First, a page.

Children must learn digitally already in primary school

Image: Bremerhaven University

9 September 2022 – A survey shows that around 46 per cent of respondents are in favor of promoting digital skills from primary school onwards. The population’s dissatisfaction with digital education is particularly high in Bavaria (25.3 percent) and Baden-Württemberg (28 percent).

by Dominik Grollman

The new school year has started throughout Germany, in Bavaria and Baden-Württemberg the summer vacation ends this week. In the classroom, digital skills are in greater demand than ever. According to a current representative population survey by the Association of the Internet Industry Eco
and the market and opinion analysis company Civey
64.2 percent of the respondents demand that children learn at school how to counter bullying and hate on the Internet. 58.7 percent of respondents consider safe use of the Internet and basic data protection knowledge to be relevant. The connection between the subjects of digitization and sustainability is also a relevant topic that must be addressed in school. About a third of those questioned are in favor of putting this context more in focus in the curriculum.

    (Graphic: eco - Association of the Internet Industry)

Graphics: eco – The Association of the Internet Industry

The respondents attached particular importance to the school subject computer science: More than three quarters (77.2 percent) of Germans demand computer science as a compulsory subject in Germany. How children and young people are prepared for the digital world and taught computer science currently varies greatly from state to state. Until now, computer science has only been taught as a compulsory subject from the 5th grade onwards in Mecklenburg-Vorpommern. In Bavaria, it is also a compulsory subject in the curriculum from the 5th grade, but not consistently in all forms of schooling. In Baden-Württemberg, there is a “basic course in media studies” from the 5th grade, computer science only becomes a compulsory subject in the 7th grade.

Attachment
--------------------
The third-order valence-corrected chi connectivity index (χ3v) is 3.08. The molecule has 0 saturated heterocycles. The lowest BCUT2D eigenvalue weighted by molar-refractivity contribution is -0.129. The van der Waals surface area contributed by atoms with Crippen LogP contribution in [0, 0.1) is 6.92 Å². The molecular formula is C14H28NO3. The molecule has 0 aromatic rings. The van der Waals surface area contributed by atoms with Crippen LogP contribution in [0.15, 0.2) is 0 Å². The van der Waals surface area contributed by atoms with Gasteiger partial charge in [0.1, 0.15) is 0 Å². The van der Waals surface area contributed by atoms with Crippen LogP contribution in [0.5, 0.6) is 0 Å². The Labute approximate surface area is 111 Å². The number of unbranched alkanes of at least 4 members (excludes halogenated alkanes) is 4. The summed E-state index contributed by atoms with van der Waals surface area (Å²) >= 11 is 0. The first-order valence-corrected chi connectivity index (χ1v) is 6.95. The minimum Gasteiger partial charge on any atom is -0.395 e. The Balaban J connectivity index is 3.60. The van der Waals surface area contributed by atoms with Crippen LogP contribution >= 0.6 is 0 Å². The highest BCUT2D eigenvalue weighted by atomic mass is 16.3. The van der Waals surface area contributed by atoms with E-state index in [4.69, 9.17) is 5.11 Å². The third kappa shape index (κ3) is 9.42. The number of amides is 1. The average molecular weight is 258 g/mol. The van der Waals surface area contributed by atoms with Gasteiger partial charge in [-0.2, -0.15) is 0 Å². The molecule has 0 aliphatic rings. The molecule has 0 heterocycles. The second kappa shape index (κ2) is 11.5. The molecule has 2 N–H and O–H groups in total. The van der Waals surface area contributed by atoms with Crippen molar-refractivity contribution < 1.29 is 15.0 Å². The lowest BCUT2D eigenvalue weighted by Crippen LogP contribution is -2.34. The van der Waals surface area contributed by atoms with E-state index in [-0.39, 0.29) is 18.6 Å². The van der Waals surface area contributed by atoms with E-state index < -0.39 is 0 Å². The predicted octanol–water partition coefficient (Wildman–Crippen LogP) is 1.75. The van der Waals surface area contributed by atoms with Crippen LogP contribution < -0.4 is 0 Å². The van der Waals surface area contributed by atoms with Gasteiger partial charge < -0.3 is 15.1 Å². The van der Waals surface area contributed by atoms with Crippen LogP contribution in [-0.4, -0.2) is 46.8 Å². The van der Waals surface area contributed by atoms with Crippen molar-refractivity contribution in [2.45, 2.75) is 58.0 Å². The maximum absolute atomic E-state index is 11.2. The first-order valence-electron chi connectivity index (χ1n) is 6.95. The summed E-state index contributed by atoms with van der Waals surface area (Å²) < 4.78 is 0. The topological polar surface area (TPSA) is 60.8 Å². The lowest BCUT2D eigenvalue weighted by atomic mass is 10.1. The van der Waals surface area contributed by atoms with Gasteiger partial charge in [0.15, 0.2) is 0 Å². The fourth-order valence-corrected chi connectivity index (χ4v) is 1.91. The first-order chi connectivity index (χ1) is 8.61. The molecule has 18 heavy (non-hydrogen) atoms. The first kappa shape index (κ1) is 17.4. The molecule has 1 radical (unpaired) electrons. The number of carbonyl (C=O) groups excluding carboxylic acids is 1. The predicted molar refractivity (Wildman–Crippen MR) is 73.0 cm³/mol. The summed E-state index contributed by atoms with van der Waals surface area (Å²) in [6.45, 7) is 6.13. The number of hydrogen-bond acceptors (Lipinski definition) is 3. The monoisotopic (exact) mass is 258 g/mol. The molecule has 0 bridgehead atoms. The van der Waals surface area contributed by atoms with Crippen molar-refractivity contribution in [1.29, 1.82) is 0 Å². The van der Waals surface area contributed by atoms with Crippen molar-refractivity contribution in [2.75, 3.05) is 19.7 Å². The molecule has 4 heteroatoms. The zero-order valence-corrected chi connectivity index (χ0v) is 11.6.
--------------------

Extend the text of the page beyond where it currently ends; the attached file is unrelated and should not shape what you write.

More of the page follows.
For the majority of Germans, it is too late

Around 46 percent of respondents are of the opinion that children should be introduced to the use of digital devices and services for play and learning between the ages of six and ten. A quarter of respondents (24.6 percent) would even teach children digital skills between the ages of three and five.

    (Graphic: eco - Association of the Internet Industry)

Graphics: eco – The Association of the Internet Industry

“Digitalisation will continue to shape and above all change our society and economy in the coming decades. Digital competences lead to innovation strength and are therefore essential success factors for the professional success of each individual, as well as for digital sovereignty and the competitiveness of the digital and business location Germany”, says eco-managing director Alexander Rabe. Access to digital education at all levels in the education system and in all phases of the education process is therefore a fundamental prerequisite for a successful digitization of the economy as a whole, continued Rabe. “The only way we can counter the current shortage of skilled labor, which many of our member companies and user industries in the ICT sector complain about, is to get school children excited about the subject of digitization in an age-appropriate way as early as possible. and to teach the fundamentals of digitization.”

Digital education as a political task

Especially during the shutdowns as a result of the Covid 19 pandemic, it became clear that the German education system is at a disadvantage when it comes to digitization. The digital political opinion barometer collected by Eco together with Civey since the government was formed in April 2022 shows that the topic of digital education is also currently high on the political agenda of the federal government for many Germans. About 27.6 percent of respondents currently consider digital education to be one of the most pressing policy issues facing the federal government.

The values ​​are very high in southern Germany: in Bavaria (25.3 percent) and in Baden-Württemberg (28 percent), around a quarter of respondents believe that digital education in the state must be improved.

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